Avenue Theatre

2713 Germantown Avenue,
Philadelphia, PA 19133

Unfavorite 4 people favorited this theater

Additional Info

Architects: Harvey Childs Hodgens, Albert E. Westover

Previous Names: Amusement Parlor, Union Amusement Parlor, Temple Theatre, Elmer Theatre

Nearby Theaters

Avenue Theatre

This theatre opened in 1912 as a nickelodeon called the Amusement Parlor, designed by Philadelphia architect A.E. Westover. Silent movies played with live piano music. Admission was five cents. Subsequent names included the Union Amusement Parlor, the Temple Theatre and the the Elmer Theatre. Architect H.C. Hodgens handled the 1919 renovation. The late theatre historion Irvin Grazer explained that the theatre’s design was changed each time the name changed.

Operated by David E. Milgram, the Elmer became the Avenue Theatre on March 27, 1932. As a neighborhood theatre, the Avenue showed ‘last run’ movies, after they played at the Uptown Theatre on North Broad Street.

On Sunday, October 7, 1984, the fire alarm sounded at 9:11PM. 90 moviegoers exited. They had been watching a double feature of “C.H.U.D.” and “Angel”. The Fire Department reported the fire was arson, begun in a first floor variety store, and took three hours to put out. The three alarm fire damaged the Avenue. Theatre owner William Milgram, son of the 1932 owner, was upset at the loss of the theatre. Admission before it closed was $2.50 for adults, $1.25 for children. Until its closing, the Avenue Theatre showed Saturday ‘kiddie matinees’ of cartoons and movies.

The Avenue was the last movie theatre then operating in North Philadelphia. Except for a brief reopening for movies of the Uptown in the early 1990’s, the next movie theatre to open was the seven screen Pearl on North Broad Street in 2006.

Contributed by RickB, Howard B. Haas

Recent comments (view all 9 comments)

RickB on October 7, 2005 at 4:41 am

Ads for the Avenue in the JFK assassination newspapers say that it was scheduled to reopen the following Wednesday (November 27, 1963) after a renovation. That might explain the idea that it closed in the Sixties (it could have been missing from listings while the work was underway), although 1964 would still be the wrong year.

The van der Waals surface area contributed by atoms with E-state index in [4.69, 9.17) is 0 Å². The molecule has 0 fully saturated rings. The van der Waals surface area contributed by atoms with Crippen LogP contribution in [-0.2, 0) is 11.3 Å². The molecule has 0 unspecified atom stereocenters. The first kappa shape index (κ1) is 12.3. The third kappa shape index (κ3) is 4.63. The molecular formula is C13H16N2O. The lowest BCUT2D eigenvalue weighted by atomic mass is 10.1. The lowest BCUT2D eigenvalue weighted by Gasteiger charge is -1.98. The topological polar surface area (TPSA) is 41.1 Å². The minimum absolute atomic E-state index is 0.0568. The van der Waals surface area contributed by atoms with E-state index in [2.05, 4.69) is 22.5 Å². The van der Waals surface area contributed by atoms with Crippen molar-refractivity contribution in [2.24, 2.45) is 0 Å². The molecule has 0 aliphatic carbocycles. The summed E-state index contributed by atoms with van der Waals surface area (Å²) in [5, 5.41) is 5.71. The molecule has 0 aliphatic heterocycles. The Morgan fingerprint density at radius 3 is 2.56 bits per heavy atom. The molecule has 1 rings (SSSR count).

Coasterbear on April 30, 2007 at 6:43 pm

I remember this theater being one of the first movie theaters I ever attended as a child. I remeber seeing Pinocchio there and being absolutely terrified of the coming attractions for “Whatever Happenned To Baby Jane”. At the time admission was 25 cents for children under 12 and if you were an adult or over 12 years of age admission was 35 cents. I still remember the theater closing down for renovations. I never got a chance to visit the theater after it re-opened. I do remember that the outside got a real nice face lift with lots and lots of bright new neon. Last summer I deceided to drive down to where it stood and all that was there was an empty lot.
I was unaware that it burnt down in the 80’s.

kencmcintyre on December 27, 2007 at 8:08 pm

Here is a photo, circa late sixties:

kencmcintyre on December 27, 2007 at 8:23 pm

I’ve been pretty close. Missed that one, though.

kencmcintyre on December 29, 2008 at 7:15 pm

Here is an item from Boxoffice magazine, October 1947:

650 Leave Theater when Oil Burner Backfires

PHILADELPHIA-About 650 patrons of a north side theater filed out in orderly fashion when a basement oil burner backfired, filling the auditorium with smoke. It took about five minutes to evacuate the Temple Theater while the projectionist played music over the sound track amplifiers.

Manager Charles Thompson, three ushers and a policeman helped to guide the people to the street through the main doors and emergency exits shortly before 9 p.m., before the last show got underway.

After noticing the smoke Benjamin Horowitz, projectionist, immediately switched off the picture, turned on the lights and started the music. Leroy Dreisback, head usher, leaped on the stage and started the evacuation. Virginia Kuntz, cashier, locked her booth and notified the policeman on the beat, who called firemen.

kencmcintyre on December 29, 2008 at 7:19 pm

A small Family Dollar store has been built on the former theater’s location.

theatergypsy on September 12, 2014 at 6:31 pm

This was my Saturday Matinee movie when I was a kid. Scrubbed the neighbor’s white steps for a nickel. Added my nickel allowance and I had enough to get into the show. If Friday night company had lost change in the sofa cushions, I had enough for popcorn and a Klein Lunch Bar! Good times.

Adabritt on March 12, 2017 at 10:36 am

As a child we spent many Saturday afternoons at this theatre as well as the Keystone. It was the best place to cool off in the summer, it was air conditioned.

You must login before making a comment.

New Comment

Subscribe Want to be emailed when a new comment is posted about this theater?
Just login to your account and subscribe to this theater.